The Tableau viz below on flow data has been sitting on my computer unfinished for the last few months. It’s still not finished, it’s a bit rough, so don’t be analysing the patterns in too much detail. But it’s trying to show a different way of showing flow data. It needs some Zen master magic to make more of the idea.
I wanted to explore visualising flow patterns in Tableau as they are surprisingly difficult to show effectively due to occlusion of the data. While the resulting images of standard flow maps can can look great, it can be difficult to see any local patterns in the maps as long distances occlude shorter distances as seen in the image to the side.
To overcome this issue, the giCentre at City University use Origin Destination maps depicting flows as non-occluding cells, whilst still maintaining their geographical arrangement. They are essentially OD matrices with a 2D geographical ordering. See these links for more detailed information on the methodology.
For this viz, I’ve used the 2007 Commodity Flow Survey that produces data on the movement of goods within the United States to show the amount in millions of all commodities traded between states. The survey is the primary source of national and state-level data on domestic freight shipments by American establishments in mining, manufacturing, wholesale, auxiliaries, and selected retail industries.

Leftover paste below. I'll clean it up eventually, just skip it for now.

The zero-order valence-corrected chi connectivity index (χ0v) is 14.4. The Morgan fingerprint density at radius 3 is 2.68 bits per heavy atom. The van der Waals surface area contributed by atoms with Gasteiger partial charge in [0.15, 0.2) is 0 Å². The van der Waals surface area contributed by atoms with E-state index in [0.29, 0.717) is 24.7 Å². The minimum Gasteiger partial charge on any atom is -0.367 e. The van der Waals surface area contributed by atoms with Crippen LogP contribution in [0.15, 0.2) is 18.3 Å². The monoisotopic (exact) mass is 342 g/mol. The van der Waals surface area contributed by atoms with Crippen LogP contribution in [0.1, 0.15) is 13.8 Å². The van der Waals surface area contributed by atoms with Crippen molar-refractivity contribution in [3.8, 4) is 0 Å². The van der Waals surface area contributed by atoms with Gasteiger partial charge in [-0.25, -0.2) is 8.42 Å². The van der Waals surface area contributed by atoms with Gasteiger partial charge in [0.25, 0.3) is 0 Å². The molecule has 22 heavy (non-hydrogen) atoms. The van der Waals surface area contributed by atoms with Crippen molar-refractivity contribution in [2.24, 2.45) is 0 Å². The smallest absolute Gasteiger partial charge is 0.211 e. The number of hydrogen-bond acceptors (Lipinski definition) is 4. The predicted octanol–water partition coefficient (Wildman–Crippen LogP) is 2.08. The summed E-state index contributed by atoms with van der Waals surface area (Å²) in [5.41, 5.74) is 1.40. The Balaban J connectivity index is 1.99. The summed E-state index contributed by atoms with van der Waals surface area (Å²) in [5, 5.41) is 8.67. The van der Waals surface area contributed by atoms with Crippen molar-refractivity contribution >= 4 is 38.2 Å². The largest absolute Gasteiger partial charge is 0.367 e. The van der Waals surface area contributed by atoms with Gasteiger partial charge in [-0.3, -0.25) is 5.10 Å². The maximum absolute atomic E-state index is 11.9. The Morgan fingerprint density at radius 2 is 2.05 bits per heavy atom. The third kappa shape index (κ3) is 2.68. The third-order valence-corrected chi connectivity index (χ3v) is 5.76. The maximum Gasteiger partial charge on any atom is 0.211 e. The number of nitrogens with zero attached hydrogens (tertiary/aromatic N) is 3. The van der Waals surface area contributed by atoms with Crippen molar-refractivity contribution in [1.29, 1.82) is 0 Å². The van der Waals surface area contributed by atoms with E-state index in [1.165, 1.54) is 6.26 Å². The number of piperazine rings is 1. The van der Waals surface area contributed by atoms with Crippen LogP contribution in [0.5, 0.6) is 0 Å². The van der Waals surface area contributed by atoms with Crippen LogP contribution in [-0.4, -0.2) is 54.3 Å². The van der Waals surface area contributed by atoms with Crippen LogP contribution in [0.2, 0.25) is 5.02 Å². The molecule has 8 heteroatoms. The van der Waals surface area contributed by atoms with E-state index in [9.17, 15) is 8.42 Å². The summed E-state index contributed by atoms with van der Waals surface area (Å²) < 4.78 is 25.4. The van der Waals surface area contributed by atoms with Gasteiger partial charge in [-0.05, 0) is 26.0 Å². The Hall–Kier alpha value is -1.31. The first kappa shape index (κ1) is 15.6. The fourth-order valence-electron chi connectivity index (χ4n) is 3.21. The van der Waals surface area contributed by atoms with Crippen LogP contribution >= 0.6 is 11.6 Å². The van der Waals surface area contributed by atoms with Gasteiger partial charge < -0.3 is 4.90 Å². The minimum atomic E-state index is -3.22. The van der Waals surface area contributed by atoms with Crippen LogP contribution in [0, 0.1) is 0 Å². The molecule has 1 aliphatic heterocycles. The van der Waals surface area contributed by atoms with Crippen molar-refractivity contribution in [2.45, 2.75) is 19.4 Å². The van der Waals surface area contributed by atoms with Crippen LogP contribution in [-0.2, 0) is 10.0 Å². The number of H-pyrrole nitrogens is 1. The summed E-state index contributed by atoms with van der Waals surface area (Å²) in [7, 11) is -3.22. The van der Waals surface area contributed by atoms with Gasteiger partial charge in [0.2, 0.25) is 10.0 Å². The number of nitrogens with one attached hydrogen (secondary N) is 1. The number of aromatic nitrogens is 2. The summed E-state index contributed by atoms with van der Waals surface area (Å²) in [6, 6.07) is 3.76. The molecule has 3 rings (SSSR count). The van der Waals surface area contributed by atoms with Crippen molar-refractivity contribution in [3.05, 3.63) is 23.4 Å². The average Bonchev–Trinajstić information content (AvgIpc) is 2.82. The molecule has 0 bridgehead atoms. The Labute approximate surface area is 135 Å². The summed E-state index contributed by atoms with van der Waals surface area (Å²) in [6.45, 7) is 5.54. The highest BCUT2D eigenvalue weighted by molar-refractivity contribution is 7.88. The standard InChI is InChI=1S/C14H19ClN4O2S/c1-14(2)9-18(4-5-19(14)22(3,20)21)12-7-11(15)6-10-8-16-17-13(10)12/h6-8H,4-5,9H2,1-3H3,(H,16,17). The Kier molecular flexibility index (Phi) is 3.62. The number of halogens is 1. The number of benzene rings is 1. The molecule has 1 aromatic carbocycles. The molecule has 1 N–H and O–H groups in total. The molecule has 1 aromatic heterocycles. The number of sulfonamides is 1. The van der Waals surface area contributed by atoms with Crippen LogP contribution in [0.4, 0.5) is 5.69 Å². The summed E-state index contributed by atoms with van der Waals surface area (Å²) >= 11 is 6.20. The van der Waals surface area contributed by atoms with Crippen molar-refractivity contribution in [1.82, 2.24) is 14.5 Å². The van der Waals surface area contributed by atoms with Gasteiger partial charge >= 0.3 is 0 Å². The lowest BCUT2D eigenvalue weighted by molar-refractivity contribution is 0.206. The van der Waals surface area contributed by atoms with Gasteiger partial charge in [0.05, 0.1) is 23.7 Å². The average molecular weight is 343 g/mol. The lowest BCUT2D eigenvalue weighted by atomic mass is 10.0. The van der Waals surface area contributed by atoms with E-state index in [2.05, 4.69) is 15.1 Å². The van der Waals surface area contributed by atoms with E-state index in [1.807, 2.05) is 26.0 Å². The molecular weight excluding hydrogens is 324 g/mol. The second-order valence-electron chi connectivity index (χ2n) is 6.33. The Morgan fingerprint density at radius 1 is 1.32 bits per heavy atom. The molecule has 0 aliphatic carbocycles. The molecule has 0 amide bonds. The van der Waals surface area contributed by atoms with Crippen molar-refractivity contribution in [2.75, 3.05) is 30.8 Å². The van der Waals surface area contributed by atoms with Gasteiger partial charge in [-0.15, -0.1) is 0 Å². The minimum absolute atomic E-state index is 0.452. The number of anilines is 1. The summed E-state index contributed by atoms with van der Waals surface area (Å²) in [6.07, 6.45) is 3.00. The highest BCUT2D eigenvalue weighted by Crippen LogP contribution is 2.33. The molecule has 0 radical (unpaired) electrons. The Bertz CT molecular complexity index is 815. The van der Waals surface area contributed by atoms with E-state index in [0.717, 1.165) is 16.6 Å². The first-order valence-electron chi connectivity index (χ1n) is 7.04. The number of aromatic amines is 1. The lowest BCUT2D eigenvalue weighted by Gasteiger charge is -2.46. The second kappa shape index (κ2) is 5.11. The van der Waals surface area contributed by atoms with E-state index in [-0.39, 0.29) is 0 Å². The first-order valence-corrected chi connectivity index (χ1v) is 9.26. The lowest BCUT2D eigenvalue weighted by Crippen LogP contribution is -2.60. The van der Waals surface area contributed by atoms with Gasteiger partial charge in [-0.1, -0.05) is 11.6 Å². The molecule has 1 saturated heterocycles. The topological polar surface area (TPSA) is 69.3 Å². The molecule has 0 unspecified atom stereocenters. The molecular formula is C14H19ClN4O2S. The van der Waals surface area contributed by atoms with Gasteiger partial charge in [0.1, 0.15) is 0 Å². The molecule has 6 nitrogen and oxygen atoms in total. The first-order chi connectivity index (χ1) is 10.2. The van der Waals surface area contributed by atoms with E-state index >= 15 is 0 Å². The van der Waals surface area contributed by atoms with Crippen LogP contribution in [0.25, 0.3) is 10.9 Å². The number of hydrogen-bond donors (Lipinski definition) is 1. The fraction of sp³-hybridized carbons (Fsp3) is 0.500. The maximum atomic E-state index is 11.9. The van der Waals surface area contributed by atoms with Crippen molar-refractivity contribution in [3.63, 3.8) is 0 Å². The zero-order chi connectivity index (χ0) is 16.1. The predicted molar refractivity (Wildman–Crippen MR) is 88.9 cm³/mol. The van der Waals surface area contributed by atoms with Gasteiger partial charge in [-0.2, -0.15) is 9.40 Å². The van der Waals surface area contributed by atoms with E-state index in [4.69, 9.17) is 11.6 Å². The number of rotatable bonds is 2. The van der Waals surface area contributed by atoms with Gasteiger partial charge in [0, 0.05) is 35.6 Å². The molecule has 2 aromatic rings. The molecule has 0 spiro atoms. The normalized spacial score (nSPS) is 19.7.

The origin destination map of the US below, shows a set of small square multiples that represent the flow destination by state. These are then arranged together by each state, roughly in there geographical position in the US, which then represents the flow origin. It allows us to see all the patterns within states across the US far more easily in one view. For example the patterns in the mid-west states are easy to see, rather than being obscured by the coast to coast flows. The top map allows you to filter, and so focus, on the flows from just one state.